Mental Health in Older Adults
Aging brings many challenges to everyone and these can sometimes produce symptoms of depression and anxiety. However, these are not a normal part of aging. It is important to recognize the signs and not just assume that sadness, worry or forgetfulness are a part of getting older. We know that older adults respond to treatment and can enjoy a better quality of life when problems are recognized and addressed.
We enjoy working with older adults as they continue to pursue meaningful activities while facing the inevitable challenges of aging. We are available to assist families who are dealing with age-related decline in older parents and other family members. In some cases, we are able to provide assessment and treatment to older adults who are living in facilities other than their homes.
Older adults may become depressed because of difficult transitions, such as -
loss of spouse, loved ones or friends
declining physical health
moving out of the family home
It is estimated that 80% of older adults have at least one chronic health condition, and 60-65% have 2 or more such conditions. These health problems reduce quality of life, and in some case may directly result in depression. Heart disease, Parkinson's disease and thyroid conditions, for example, may have a direct impact on emotional functioning.
Sometimes medications used to treat medical conditions also produce depression. These include, for example, some blood pressure medications, Beta-blockers and sleep aids. Assessment is needed to guarantee that the proper care is being provided.
This is often thought to be a problem of younger people but, in fact, has increased in adults ages 50-59. Alcohol abuse is often not recognized in older adults who may be more isolated. The challenges of aging, including losses of health, work and friendships, put older adults at greater risk for substance abuse.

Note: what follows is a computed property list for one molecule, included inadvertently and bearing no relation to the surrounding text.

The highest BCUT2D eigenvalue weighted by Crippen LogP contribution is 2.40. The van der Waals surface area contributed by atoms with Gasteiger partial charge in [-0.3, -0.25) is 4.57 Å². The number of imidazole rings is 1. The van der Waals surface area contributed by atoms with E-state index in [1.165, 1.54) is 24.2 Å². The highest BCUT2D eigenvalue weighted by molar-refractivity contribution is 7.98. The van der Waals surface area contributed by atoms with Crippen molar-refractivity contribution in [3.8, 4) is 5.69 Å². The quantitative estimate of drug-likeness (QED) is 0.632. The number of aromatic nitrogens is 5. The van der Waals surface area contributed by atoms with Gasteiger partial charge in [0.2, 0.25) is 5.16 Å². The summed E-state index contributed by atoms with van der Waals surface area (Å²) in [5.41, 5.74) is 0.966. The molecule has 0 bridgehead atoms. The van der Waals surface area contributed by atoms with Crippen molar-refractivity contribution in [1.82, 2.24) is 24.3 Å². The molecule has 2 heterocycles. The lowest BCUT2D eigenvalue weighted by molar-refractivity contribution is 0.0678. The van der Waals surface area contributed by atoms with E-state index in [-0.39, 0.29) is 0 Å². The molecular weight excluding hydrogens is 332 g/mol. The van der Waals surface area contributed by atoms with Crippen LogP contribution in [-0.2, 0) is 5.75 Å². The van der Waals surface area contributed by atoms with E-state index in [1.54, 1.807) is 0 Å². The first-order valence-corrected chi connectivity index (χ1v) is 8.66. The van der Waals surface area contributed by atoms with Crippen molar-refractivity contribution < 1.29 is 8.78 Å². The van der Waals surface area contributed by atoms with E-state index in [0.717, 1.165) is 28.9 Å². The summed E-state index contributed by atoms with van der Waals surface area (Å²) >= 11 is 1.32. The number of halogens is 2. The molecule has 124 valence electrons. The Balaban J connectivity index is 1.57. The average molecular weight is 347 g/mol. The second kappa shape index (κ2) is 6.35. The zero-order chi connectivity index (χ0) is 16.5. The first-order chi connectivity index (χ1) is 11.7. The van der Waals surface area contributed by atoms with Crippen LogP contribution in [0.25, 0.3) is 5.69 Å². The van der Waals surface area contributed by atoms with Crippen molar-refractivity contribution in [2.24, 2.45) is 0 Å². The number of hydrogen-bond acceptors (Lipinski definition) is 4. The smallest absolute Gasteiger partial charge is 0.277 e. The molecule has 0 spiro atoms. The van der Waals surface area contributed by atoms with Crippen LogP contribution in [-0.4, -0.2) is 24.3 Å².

Dementia, including Alzheimer's disease, is more than loss of memory. It also affects thinking, perception, ability to focus and problem-solving. People with dementia may become confused, restless, irritable, tearful and agitated. They are sometimes described by family members as having a very different personality, which is distressing to those who love them.
Ways to Help
Older adults are less likely than younger people to seek care for mental health concerns. However, when they do the outcome is often positive.
Some may prefer to speak with an individual counselor who can provide information, offer support and recommend specific interventions to address the individual concerns.
Others are more comfortable in a group setting, in which the focus is not on them alone. This allows them to interact with and learn from others who have similar concerns.
Caring for a loved one is difficult for family and friends, who may also benefit from being in a support group. If the stressors of caregiving continue to build, individual supportive counseling can provide some relief.
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